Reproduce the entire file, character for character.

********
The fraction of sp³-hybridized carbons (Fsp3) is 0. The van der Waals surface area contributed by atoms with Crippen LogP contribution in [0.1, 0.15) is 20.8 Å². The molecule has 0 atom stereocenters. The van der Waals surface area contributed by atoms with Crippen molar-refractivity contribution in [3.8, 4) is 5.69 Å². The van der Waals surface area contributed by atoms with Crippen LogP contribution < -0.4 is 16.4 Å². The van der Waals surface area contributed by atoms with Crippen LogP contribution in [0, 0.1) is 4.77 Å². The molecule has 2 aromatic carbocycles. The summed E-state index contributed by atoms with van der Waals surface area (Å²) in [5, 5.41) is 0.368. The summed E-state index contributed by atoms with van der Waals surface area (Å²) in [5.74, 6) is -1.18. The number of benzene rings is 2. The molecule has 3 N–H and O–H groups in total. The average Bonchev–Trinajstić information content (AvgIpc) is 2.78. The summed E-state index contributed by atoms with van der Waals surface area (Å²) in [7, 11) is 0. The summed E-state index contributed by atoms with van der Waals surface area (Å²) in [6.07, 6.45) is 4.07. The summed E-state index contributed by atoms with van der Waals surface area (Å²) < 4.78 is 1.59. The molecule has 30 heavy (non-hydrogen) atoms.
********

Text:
The fraction of sp³-hybridized carbons (Fsp3) is 0. The van der Waals surface area contributed by atoms with Crippen LogP contribution in [0.1, 0.15) is 20.8 Å². The molecule has 0 atom stereocenters. The van der Waals surface area contributed by atoms with Crippen molar-refractivity contribution in [3.8, 4) is 5.69 Å². The van der Waals surface area contributed by atoms with Crippen LogP contribution < -0.4 is 16.4 Å². The van der Waals surface area contributed by atoms with Crippen LogP contribution in [0, 0.1) is 4.77 Å². The molecule has 2 aromatic carbocycles. The summed E-state index contributed by atoms with van der Waals surface area (Å²) in [5, 5.41) is 0.368. The summed E-state index contributed by atoms with van der Waals surface area (Å²) in [5.74, 6) is -1.18. The number of benzene rings is 2. The molecule has 3 N–H and O–H groups in total. The average Bonchev–Trinajstić information content (AvgIpc) is 2.78. The summed E-state index contributed by atoms with van der Waals surface area (Å²) in [7, 11) is 0. The summed E-state index contributed by atoms with van der Waals surface area (Å²) in [6.07, 6.45) is 4.07. The summed E-state index contributed by atoms with van der Waals surface area (Å²) < 4.78 is 1.59. The molecule has 30 heavy (non-hydrogen) atoms.